What to do about debt problems

The information in this guide was last updated on 26/02/2014

If you have money worries, it's important to realise you're not alone and there are steps you can take to stop it spiralling out of control. Find out how steps like planning your budget could help.

Step 1: Take a fresh look at your budget

If your circumstances have changed, it’s worth taking another look at your household incomings and outgoings. With less coming in and probably the same going out, reviewing where your money goes can be a sensible first step.

So go back to the drawing board and review your finances with our budget calculator.

  • Work out your total household income each month.
  • Take off the amount you need to spend on essentials – things like mortgage or rent payments, loan and credit card payments, utilities and insurance.
  • Work out how much you need to spend on things like food and transport, and subtract that too.

The amount you have left will be what you have available to spend on non-essentials like going for meals out or to the cinema. If you find there’s not enough income to cover all your expenses, look for ways to cut down and reduce your spending. The earlier you can do this the better – if you spend more than you have coming in each month you risk getting yourself into debt. 

More on managing your money and budgeting.

Step 2: Review your debts

If you’re struggling with your debts, review them to see if there’s any way you can reduce what you’re paying back.

Sometimes it can be cheaper to consolidate your debts into a single loan, particularly if that loan has a lower interest rate than your existing debts. Debt consolidation could help you pay debts back sooner or even reduce the amount you’re paying each month.

But remember, you’re trying to find a cheaper way to manage your existing debt – try to avoid increasing the overall amount you owe or taking on new debt for a longer period of time, as this may cost you more in the long run. Find out more about managing your debts.

Download our handling debt guide

Our Handling debt guide provides an easy, step-by-step guide to make an honest assessment of all your debts.

Step 3: Check your mortgage product

Always be prepared for any additional expenses. Sometimes these are out of your control, like a rise in interest rates which could increase your mortgage repayments.

If interest rates do go up, you may want to review your current mortgage arrangements to ensure they remain appropriate.  Switching your mortgage can mean extra fees, so make sure you weigh up the costs and benefits before deciding to switch.

Read our guide to switching your mortgage.

Step 4: Stay in control of your money

If you’re having trouble managing your money, look for new ways to track and monitor what you’re spending each month.

If you’re trying to stick to a budget, it’s vital that you know what every penny is being spent on so you can spot areas where you can cut back and make savings.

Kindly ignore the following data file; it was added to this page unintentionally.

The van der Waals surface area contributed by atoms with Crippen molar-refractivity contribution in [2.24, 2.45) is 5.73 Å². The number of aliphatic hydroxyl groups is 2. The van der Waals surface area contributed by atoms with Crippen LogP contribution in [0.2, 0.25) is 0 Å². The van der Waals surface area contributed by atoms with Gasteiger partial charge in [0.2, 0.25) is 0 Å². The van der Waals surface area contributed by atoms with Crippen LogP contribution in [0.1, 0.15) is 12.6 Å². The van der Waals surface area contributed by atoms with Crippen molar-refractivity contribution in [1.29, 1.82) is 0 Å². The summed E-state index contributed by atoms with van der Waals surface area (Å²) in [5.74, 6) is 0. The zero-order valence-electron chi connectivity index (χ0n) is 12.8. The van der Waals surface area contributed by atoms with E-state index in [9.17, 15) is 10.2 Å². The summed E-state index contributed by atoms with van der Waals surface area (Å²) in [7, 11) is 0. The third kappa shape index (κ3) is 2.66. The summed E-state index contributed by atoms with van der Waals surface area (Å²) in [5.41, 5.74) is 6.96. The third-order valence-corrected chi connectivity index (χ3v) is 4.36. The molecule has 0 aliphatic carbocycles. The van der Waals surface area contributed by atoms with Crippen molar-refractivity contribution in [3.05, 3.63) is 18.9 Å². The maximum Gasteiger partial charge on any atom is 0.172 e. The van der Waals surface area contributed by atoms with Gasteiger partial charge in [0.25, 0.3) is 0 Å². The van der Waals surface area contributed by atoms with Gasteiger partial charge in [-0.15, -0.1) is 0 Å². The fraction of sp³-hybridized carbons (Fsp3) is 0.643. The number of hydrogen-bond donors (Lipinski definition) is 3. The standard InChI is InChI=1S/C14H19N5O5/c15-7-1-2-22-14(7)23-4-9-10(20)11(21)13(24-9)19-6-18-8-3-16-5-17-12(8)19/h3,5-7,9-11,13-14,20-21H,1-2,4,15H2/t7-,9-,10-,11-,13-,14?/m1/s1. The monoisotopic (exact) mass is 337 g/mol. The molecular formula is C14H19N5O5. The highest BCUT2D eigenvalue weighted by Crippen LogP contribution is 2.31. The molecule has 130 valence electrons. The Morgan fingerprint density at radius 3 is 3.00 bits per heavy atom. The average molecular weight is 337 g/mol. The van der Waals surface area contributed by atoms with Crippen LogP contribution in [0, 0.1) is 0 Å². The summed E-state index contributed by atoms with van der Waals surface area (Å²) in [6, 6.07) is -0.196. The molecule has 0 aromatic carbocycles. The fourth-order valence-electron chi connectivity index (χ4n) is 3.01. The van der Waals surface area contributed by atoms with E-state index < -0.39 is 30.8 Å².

Online banking can be a great way to manage your finances. When you log in you can see all your recent transactions, giving you a detailed view of your spending. And unlike paper statements, you don’t have to wait until the end of the month to do it.

As well as keeping an eye on your current account, don’t forget to manage debts like loans or credit cards- see if you can afford to pay off a little extra each month. It’ll bring your debts down quicker, and might bring down the cost of the interest – though with loans make sure to check for any early repayment penalties.

You may want to set up a direct debit or standing order to help make your monthly repayments on time and avoid any late payment fees.

Step 5: Maximise your income

Another way you could potentially ease your money worries is to look for ways of bringing in extra income.

There are plenty of ways you could look to do this:

  • See if you can do any extra hours or overtime at work
  • Check that you're getting any benefits and tax credits you're entitled to, see turn2us for more information.
  • look for a part-time job in the evenings or at weekends
  • rent out a spare room in your house – find out more about becoming a landlord
  • have a clear-out and see if there’s anything you can sell – you can list items online on sites like eBay or Gumtree, or sell them at a car boot sale. Make sure you’re confident that you can make a profit after paying listing or entry fees though.

Before trying any of these options, make sure you understand whether you need to pay tax on your extra income, and how to do a tax return. If you’re considering renting a spare room, first find out what affect it would have on your mortgage.

Step 6: Ask for help with managing your money

Many companies offer easy, instant debt solutions, but these are often too good to be true. Names can be misleading, so make sure the organisation you choose is a charity. Other companies may charge fees. Here are a few free sources of help and advice if you’re having trouble with debts:

If you contact these charities, give the adviser as much information as you can about your household’s financial situation, including your list of creditors and a list of your incomings and outgoings.